Queercircle opens historic LGBTQ+ culture space in London
The free space will exhibit art from the LGBTQ+ community, and provide a space to meet, connect, and organise
image Kemar Reid
words Eve Walker
Queercircle will open the doors to its much-needed new space on 9 June in Greenwich, South East London. Celebrating queer identity and providing a platform for up-and-coming queer artists, the launch fittingly coincides with the 50th anniversary of the first UK Gay Pride march.
The idea was first inspired during the making of Are You Proud in 2016, a documentary which charts the LGBTQ+ movements momentous journey charting the joys and divisions toward equality in the UK. Queercircle founder Ashley Joiner met Andrew Lumsden, a Gay Liberation Front member, during filming. From there, Joiner and Lumsden created the five-day event celebrating queer artists, and across the next few years, worked on making a more permanent, long-term space and experience. Now, Queercicle thankfully has been brought to life.
The purpose-built venue will house a main gallery, a library, and multiple project spaces that make it “less traditional” than a regular museum, according to Queercircle’s founder Ashley Joiner. Instead, it can be more accurately described as “an LGBTQ art space” that breaks down barriers and strives for social change.
Running from 9 June to 8 September 2022 are two exciting exhibitions. In the Main Gallery is ‘Let Me Hold You’ by London-based artist Michaela Yearwood-Dan. Visitors will be welcomed to the space with her curved mural installation, laying the foundations of a safe environment for visitors from the outset. Her stunning ceramic sculptures will make up the rest of the solo exhibition, which reflects on the themes of race, culture, identity and love, resisting binary structures.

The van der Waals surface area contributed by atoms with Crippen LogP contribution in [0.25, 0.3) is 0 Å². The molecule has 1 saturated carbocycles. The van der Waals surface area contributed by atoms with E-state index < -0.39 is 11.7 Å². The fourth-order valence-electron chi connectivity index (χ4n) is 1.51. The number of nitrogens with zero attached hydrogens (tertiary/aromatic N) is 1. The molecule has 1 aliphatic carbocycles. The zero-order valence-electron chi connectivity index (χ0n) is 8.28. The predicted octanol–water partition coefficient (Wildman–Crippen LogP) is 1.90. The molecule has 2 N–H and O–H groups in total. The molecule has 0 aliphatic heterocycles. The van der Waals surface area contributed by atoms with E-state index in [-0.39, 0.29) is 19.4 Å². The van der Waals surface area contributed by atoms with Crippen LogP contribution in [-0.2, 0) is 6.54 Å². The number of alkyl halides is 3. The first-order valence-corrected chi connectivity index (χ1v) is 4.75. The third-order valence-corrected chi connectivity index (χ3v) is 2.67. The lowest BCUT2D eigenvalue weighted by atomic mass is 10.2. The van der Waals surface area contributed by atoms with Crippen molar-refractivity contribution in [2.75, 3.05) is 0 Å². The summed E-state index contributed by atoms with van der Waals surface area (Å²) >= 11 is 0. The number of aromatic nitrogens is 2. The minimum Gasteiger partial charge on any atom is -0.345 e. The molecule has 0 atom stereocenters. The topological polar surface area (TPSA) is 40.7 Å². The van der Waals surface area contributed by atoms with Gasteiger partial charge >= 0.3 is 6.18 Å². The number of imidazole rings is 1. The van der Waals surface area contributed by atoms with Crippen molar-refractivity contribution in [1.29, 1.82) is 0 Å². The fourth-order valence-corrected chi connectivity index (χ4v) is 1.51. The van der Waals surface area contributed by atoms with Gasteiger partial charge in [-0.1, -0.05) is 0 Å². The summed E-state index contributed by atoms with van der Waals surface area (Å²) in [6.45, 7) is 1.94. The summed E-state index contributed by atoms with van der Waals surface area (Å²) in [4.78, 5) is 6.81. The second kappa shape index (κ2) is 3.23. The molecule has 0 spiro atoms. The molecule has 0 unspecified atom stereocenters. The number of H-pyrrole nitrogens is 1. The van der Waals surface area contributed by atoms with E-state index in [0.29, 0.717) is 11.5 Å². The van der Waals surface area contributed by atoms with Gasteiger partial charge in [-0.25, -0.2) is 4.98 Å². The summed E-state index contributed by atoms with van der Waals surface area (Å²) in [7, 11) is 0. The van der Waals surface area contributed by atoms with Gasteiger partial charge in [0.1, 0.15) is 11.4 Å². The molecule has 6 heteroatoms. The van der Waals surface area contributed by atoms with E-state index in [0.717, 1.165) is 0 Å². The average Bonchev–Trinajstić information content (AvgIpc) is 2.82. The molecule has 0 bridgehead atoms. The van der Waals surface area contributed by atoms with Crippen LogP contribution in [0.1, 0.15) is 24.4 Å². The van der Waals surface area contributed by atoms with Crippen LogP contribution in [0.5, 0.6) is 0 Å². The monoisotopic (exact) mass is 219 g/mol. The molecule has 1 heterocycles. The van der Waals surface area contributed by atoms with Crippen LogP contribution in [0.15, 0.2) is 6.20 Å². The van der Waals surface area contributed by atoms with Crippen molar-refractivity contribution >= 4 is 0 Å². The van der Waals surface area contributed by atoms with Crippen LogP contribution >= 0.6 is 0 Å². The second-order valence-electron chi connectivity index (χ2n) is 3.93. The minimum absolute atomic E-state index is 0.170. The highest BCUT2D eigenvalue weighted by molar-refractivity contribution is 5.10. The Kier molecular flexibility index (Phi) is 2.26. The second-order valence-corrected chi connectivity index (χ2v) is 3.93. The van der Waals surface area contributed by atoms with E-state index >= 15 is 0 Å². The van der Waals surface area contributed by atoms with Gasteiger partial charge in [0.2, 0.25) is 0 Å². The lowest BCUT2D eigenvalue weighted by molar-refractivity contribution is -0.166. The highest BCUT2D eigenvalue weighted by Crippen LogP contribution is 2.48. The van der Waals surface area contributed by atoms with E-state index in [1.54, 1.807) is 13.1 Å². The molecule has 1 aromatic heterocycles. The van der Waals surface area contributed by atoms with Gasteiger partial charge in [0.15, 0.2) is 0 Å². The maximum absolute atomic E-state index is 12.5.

The archive exhibition in the library, titled ‘The Queens’ Jubilee’, celebrates the drag queens of the Gay Liberation Front (GLF), who led the first UK Pride march in 1972. Curated by Joiner and 82 year-old activist Stuart Feather, this exhibition explores the history of the GLF, displaying diary entries, newspaper clippings and photography from the 1970s.
During the five-year lease, Queercircle plans to run weekly creative workshops to treat mental health issues, which Joiner explains can help contribute to a “socially prescribed model of healthcare in the UK”. Similar projects have been put in place recently in the UK as alternative therapies are gaining traction, such as the NHS prescribing comedy courses for men at risk of suicide.
Queercircle has hosted a range of workshops and events with artists, curators, writers and community activists since 2016, establishing itself as an integral part of the LGBTQ+ community in the UK. At the heart of the Design District in North Greenwich, the new space will allow them to continue their vital work and create a ground-breaking programme of community focused exhibitions, collaborations, artists residencies, and year-long learning opportunities.